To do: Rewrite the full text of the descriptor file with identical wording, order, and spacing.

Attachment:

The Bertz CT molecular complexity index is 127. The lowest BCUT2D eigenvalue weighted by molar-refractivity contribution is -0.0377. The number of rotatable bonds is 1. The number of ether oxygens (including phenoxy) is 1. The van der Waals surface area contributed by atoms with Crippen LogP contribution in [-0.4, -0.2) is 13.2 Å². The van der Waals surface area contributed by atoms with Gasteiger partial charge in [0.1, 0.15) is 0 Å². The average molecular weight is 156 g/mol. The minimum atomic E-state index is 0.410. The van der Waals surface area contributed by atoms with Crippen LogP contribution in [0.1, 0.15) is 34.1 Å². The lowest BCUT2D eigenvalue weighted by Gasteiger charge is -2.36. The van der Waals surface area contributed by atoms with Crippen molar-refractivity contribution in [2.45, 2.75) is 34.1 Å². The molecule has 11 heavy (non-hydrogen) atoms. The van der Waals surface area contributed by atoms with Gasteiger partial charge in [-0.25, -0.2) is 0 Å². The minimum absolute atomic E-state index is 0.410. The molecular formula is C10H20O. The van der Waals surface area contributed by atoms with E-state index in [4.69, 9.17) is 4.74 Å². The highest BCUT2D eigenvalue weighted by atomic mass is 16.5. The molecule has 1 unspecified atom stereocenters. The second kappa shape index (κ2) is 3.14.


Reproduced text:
The Bertz CT molecular complexity index is 127. The lowest BCUT2D eigenvalue weighted by molar-refractivity contribution is -0.0377. The number of rotatable bonds is 1. The number of ether oxygens (including phenoxy) is 1. The van der Waals surface area contributed by atoms with Crippen LogP contribution in [-0.4, -0.2) is 13.2 Å². The van der Waals surface area contributed by atoms with Gasteiger partial charge in [0.1, 0.15) is 0 Å². The average molecular weight is 156 g/mol. The minimum atomic E-state index is 0.410. The van der Waals surface area contributed by atoms with Crippen LogP contribution in [0.1, 0.15) is 34.1 Å². The lowest BCUT2D eigenvalue weighted by Gasteiger charge is -2.36. The van der Waals surface area contributed by atoms with Crippen molar-refractivity contribution in [2.45, 2.75) is 34.1 Å². The molecule has 11 heavy (non-hydrogen) atoms. The van der Waals surface area contributed by atoms with Gasteiger partial charge in [-0.25, -0.2) is 0 Å². The minimum absolute atomic E-state index is 0.410. The molecular formula is C10H20O. The van der Waals surface area contributed by atoms with E-state index in [4.69, 9.17) is 4.74 Å². The highest BCUT2D eigenvalue weighted by atomic mass is 16.5. The molecule has 1 unspecified atom stereocenters. The second kappa shape index (κ2) is 3.14.